At this point, the team has a list of potential experiments and improvements. Now is the time to pick the top items (usually no more than one or two for an iteration) and plan what to do. Sometimes teams come up with long lists of candidate improvements but too many initiatives can overwhelm your ability to change.
Be sure that team members commit to tasks. Without individual commitment, people assume that “the team” will do the task and no one does it.
This is the most important step of the retrospective and sometimes is overlooked.
So far, you’ve only voted for the issues that came up but the team hasn’t gotten to an agreement about what to do about them and that agreement is the most valuable output for the retrospective.
For a Retrospective to be productive, you need to produce the appropriate action items (including who is in charge of them) as output.
5. Close the retrospective
Finally, you need to wrap up and close the session.
End the retrospective decisively: don’t let people (and their energy) dribble away. Decide how to document the experience and plan for follow-up.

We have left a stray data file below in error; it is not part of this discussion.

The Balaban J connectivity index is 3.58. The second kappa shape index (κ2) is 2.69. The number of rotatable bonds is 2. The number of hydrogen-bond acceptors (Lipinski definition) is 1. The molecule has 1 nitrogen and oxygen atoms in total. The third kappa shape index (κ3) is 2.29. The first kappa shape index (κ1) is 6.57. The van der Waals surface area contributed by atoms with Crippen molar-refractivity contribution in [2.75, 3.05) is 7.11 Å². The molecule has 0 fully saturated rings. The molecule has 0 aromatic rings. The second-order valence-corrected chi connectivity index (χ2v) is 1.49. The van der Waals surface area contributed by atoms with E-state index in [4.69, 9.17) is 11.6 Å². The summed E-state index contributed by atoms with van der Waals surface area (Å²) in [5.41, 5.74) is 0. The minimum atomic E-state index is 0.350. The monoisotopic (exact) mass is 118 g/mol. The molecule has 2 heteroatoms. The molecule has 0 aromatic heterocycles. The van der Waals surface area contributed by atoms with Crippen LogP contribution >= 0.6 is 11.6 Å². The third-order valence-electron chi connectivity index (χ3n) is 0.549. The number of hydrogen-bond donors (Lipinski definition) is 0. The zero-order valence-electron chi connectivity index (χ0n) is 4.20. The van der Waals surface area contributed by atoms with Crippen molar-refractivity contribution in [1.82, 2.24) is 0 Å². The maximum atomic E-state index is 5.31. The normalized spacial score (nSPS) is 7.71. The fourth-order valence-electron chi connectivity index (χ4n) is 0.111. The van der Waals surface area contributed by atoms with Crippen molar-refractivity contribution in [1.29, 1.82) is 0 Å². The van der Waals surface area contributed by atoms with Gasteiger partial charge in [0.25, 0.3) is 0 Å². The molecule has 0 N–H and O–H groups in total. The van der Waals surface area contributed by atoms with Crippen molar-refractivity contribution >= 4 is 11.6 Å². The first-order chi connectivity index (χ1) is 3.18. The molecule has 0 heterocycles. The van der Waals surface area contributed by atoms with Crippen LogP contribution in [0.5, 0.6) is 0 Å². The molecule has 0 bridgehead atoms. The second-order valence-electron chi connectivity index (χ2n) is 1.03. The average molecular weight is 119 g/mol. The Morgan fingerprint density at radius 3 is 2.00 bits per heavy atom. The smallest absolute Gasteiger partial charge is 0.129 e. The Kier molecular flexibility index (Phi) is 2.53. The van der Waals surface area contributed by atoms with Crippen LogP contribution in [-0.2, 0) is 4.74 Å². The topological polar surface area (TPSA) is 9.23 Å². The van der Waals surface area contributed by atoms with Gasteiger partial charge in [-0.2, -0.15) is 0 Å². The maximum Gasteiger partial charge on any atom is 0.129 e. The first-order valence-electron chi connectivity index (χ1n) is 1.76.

This is to make sure everyone agrees with the results and that there’s understanding of what needs to be done.
Before you end, take a few minutes to perform a retrospective on the retrospective. Look at what went well and what you could do differently in the next retrospective. “Inspect and adapt” applies to retrospectives, too.
Before we finish, please help me to become a better retrospective leader by giving me feedbacks on this retrospective.
Let’s identify what we want to keep and what we want to change for our next retrospective.
The learnings belong to the team and the team members: not the team lead and not the retrospective leader. The team needs to own them.
Finally, close the retrospective with an appreciation for the hard work everyone did both during the iteration and during the retrospective.
If you follow these simple steps, you will most likely have a successful session, with action items to improve and people to work on it.
The next step to becoming an expert in Retrospectives is PRACTICE! You just need to gain experience, learn to know your team and what works or not.